2008, 2010, 2016: The years may have changed, but in Kashmir the state brutality remains the same

By Raqib Hameed Naik, TwoCircles.net

Srinagar: Four dozen dead. Thousands injured. Hundreds, mostly teenagers, blinded forever. Mobile internet shut; local cable channels off air, local media gagged.

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The year may be different; but it would be safe to say that in the bloodied history of Kashmir, this is just one more chapter where the entire concept and structure of democracy has been put to rest.
In some ways, one may say that the current situation in Kashmir is reminiscent of the 2008 and 2010 unrest, and security forces in Kashmir have once again put an enigma on the concept of democratic India, as stones and anger continue to be retaliated with bullets.

If we go by the death figures alone, it would seem however, that the current situation seems to be more serious than the previous unrests, where a dozen Kashmiri protesters used to get killed in security forces action over a month’s stretch (in 2010, 120 protesters lost lives over five months of unrest) but the death of over 40 protesters in a span of six days represent something very rotten inside the system.

2 A youth being thranshed mercilessly by Indian Security forces in Maisuma area of Srinagar (By Raqib Hameed Naik).JPG
2 A youth being thranshed mercilessly by Indian Security forces in Maisuma area of Srinagar

The other difference between 2010 and now is of course, that now the state is ruled by the Peoples Democratic Party in coalition with the BJP. In 2010, Mehbooba Mufti spit fire against Omar Abdullah over the deaths and during the run-up to the last elections, the PDP promised a ‘healing touch’ to Kashmiris. All such promises have now come down crashing in the second year of its rule.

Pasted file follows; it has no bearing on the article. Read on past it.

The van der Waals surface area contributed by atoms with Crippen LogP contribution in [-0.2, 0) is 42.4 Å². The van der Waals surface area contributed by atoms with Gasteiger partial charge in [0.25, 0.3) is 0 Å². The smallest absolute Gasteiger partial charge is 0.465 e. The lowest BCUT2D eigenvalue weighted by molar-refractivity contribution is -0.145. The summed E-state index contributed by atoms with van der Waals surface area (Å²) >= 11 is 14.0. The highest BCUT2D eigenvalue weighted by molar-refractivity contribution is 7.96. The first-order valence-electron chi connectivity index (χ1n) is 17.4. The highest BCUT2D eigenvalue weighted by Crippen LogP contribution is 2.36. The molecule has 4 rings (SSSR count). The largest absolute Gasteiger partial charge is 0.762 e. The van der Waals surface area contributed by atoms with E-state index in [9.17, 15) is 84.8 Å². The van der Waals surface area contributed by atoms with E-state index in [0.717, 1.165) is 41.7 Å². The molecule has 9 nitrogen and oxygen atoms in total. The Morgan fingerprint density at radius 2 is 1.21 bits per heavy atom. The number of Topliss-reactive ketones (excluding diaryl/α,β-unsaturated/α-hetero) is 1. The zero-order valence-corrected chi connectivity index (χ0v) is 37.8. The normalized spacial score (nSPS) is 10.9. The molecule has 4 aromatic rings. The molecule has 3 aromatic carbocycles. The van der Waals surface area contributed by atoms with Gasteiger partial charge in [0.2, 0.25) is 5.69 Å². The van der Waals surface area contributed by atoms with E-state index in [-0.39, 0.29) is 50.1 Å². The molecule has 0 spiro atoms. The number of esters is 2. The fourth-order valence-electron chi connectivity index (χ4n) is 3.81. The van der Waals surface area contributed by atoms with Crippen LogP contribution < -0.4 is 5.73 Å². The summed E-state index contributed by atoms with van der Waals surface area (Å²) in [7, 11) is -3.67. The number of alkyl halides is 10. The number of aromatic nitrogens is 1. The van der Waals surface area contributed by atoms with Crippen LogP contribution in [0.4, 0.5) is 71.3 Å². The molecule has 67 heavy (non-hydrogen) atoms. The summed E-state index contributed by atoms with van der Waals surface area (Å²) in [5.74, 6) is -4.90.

The latest killings in Kashmir after security forces neutralized Hizbul Commander Burhan Muzaffar Wani has once again turned the debate around who should be blamed for repeated unrests. The high-handedness of the security forces? The incompetent government? The failure of the central government to understand the Kashmir issue?

The debate around the Kashmir killings might take different directions when discussed in any Indian state. But in Kashmir and Chenab valley, it revolves around the three factors: the successive state government’s inability to learn from the past experiences, the brute use of force on its own people, whom they are supposed to protect and alienation of Kashmiri people by the mainstream Indian media.

Governments yet to learn from experiences of their predecessors